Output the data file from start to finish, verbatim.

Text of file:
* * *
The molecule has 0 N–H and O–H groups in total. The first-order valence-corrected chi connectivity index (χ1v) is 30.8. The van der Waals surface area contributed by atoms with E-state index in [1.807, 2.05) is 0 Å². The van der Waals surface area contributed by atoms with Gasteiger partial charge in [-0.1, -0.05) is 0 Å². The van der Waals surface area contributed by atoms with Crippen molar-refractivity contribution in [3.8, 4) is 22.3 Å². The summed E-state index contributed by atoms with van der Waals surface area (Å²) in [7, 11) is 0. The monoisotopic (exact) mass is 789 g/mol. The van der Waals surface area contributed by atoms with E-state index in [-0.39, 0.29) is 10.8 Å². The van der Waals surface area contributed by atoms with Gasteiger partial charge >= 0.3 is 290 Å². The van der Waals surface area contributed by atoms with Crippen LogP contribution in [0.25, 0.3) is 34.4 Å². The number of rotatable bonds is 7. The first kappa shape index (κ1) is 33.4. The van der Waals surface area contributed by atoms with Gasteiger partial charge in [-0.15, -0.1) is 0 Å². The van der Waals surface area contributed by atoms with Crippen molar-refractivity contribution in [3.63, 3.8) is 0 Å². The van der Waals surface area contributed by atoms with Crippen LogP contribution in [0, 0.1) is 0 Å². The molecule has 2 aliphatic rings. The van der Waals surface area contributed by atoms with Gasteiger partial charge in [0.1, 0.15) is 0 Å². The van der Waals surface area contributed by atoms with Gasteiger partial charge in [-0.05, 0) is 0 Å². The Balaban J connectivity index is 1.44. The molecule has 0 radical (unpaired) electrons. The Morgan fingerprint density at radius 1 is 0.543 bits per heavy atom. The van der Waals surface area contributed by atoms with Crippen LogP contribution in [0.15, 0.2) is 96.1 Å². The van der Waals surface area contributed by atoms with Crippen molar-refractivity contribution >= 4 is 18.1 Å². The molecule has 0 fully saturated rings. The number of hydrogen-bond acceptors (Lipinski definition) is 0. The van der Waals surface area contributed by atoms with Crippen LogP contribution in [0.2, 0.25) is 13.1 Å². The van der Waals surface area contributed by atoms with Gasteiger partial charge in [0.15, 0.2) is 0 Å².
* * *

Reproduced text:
The molecule has 0 N–H and O–H groups in total. The first-order valence-corrected chi connectivity index (χ1v) is 30.8. The van der Waals surface area contributed by atoms with E-state index in [1.807, 2.05) is 0 Å². The van der Waals surface area contributed by atoms with Gasteiger partial charge in [-0.1, -0.05) is 0 Å². The van der Waals surface area contributed by atoms with Crippen molar-refractivity contribution in [3.8, 4) is 22.3 Å². The summed E-state index contributed by atoms with van der Waals surface area (Å²) in [7, 11) is 0. The monoisotopic (exact) mass is 789 g/mol. The van der Waals surface area contributed by atoms with E-state index in [-0.39, 0.29) is 10.8 Å². The van der Waals surface area contributed by atoms with Gasteiger partial charge >= 0.3 is 290 Å². The van der Waals surface area contributed by atoms with Crippen LogP contribution in [0.25, 0.3) is 34.4 Å². The number of rotatable bonds is 7. The first kappa shape index (κ1) is 33.4. The van der Waals surface area contributed by atoms with Gasteiger partial charge in [-0.15, -0.1) is 0 Å². The van der Waals surface area contributed by atoms with Crippen molar-refractivity contribution in [3.63, 3.8) is 0 Å². The van der Waals surface area contributed by atoms with Crippen LogP contribution in [0, 0.1) is 0 Å². The molecule has 2 aliphatic rings. The van der Waals surface area contributed by atoms with Gasteiger partial charge in [0.1, 0.15) is 0 Å². The van der Waals surface area contributed by atoms with Gasteiger partial charge in [-0.05, 0) is 0 Å². The Balaban J connectivity index is 1.44. The molecule has 0 radical (unpaired) electrons. The Morgan fingerprint density at radius 1 is 0.543 bits per heavy atom. The van der Waals surface area contributed by atoms with Crippen LogP contribution in [0.15, 0.2) is 96.1 Å². The van der Waals surface area contributed by atoms with Crippen molar-refractivity contribution >= 4 is 18.1 Å². The molecule has 0 fully saturated rings. The number of hydrogen-bond acceptors (Lipinski definition) is 0. The van der Waals surface area contributed by atoms with Crippen LogP contribution in [0.2, 0.25) is 13.1 Å². The van der Waals surface area contributed by atoms with Gasteiger partial charge in [0.15, 0.2) is 0 Å².